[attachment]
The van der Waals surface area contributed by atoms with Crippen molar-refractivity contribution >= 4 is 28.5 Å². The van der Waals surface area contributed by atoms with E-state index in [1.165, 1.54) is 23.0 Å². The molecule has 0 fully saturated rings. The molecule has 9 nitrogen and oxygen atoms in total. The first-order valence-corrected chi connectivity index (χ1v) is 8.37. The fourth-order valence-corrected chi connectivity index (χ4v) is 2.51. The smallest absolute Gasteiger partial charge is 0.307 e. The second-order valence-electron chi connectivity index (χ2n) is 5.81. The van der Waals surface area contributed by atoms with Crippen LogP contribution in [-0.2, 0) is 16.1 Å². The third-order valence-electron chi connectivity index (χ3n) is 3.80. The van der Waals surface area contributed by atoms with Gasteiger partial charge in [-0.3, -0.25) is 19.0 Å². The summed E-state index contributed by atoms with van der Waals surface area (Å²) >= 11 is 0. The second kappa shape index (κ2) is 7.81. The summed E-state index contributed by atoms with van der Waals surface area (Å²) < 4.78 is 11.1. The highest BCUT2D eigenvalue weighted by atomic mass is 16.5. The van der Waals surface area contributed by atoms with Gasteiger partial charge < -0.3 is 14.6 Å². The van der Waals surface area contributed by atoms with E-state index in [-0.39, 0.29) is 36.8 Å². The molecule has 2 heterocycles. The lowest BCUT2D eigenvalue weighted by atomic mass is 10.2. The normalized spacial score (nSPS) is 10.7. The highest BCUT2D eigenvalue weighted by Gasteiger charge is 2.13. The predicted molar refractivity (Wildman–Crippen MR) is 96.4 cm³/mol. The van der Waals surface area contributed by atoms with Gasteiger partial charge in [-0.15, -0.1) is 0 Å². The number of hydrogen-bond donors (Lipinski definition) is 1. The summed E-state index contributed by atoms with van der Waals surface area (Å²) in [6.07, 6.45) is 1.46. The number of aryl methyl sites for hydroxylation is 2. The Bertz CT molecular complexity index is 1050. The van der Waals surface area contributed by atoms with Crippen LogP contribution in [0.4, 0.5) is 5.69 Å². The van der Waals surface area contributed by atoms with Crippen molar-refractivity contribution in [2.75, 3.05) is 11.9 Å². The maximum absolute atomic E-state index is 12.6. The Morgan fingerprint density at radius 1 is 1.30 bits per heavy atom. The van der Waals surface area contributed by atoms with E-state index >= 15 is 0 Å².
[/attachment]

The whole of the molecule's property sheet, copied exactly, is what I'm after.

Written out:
The van der Waals surface area contributed by atoms with Crippen molar-refractivity contribution >= 4 is 28.5 Å². The van der Waals surface area contributed by atoms with E-state index in [1.165, 1.54) is 23.0 Å². The molecule has 0 fully saturated rings. The molecule has 9 nitrogen and oxygen atoms in total. The first-order valence-corrected chi connectivity index (χ1v) is 8.37. The fourth-order valence-corrected chi connectivity index (χ4v) is 2.51. The smallest absolute Gasteiger partial charge is 0.307 e. The second-order valence-electron chi connectivity index (χ2n) is 5.81. The van der Waals surface area contributed by atoms with Crippen LogP contribution in [-0.2, 0) is 16.1 Å². The third-order valence-electron chi connectivity index (χ3n) is 3.80. The van der Waals surface area contributed by atoms with Gasteiger partial charge in [-0.3, -0.25) is 19.0 Å². The summed E-state index contributed by atoms with van der Waals surface area (Å²) >= 11 is 0. The second kappa shape index (κ2) is 7.81. The summed E-state index contributed by atoms with van der Waals surface area (Å²) < 4.78 is 11.1. The highest BCUT2D eigenvalue weighted by atomic mass is 16.5. The van der Waals surface area contributed by atoms with Gasteiger partial charge < -0.3 is 14.6 Å². The van der Waals surface area contributed by atoms with E-state index in [-0.39, 0.29) is 36.8 Å². The molecule has 2 heterocycles. The lowest BCUT2D eigenvalue weighted by atomic mass is 10.2. The normalized spacial score (nSPS) is 10.7. The highest BCUT2D eigenvalue weighted by Gasteiger charge is 2.13. The predicted molar refractivity (Wildman–Crippen MR) is 96.4 cm³/mol. The van der Waals surface area contributed by atoms with Gasteiger partial charge in [-0.15, -0.1) is 0 Å². The number of hydrogen-bond donors (Lipinski definition) is 1. The summed E-state index contributed by atoms with van der Waals surface area (Å²) in [6.07, 6.45) is 1.46. The number of aryl methyl sites for hydroxylation is 2. The Bertz CT molecular complexity index is 1050. The van der Waals surface area contributed by atoms with Crippen LogP contribution in [0.4, 0.5) is 5.69 Å². The van der Waals surface area contributed by atoms with Crippen molar-refractivity contribution in [2.75, 3.05) is 11.9 Å². The maximum absolute atomic E-state index is 12.6. The Morgan fingerprint density at radius 1 is 1.30 bits per heavy atom. The van der Waals surface area contributed by atoms with E-state index >= 15 is 0 Å².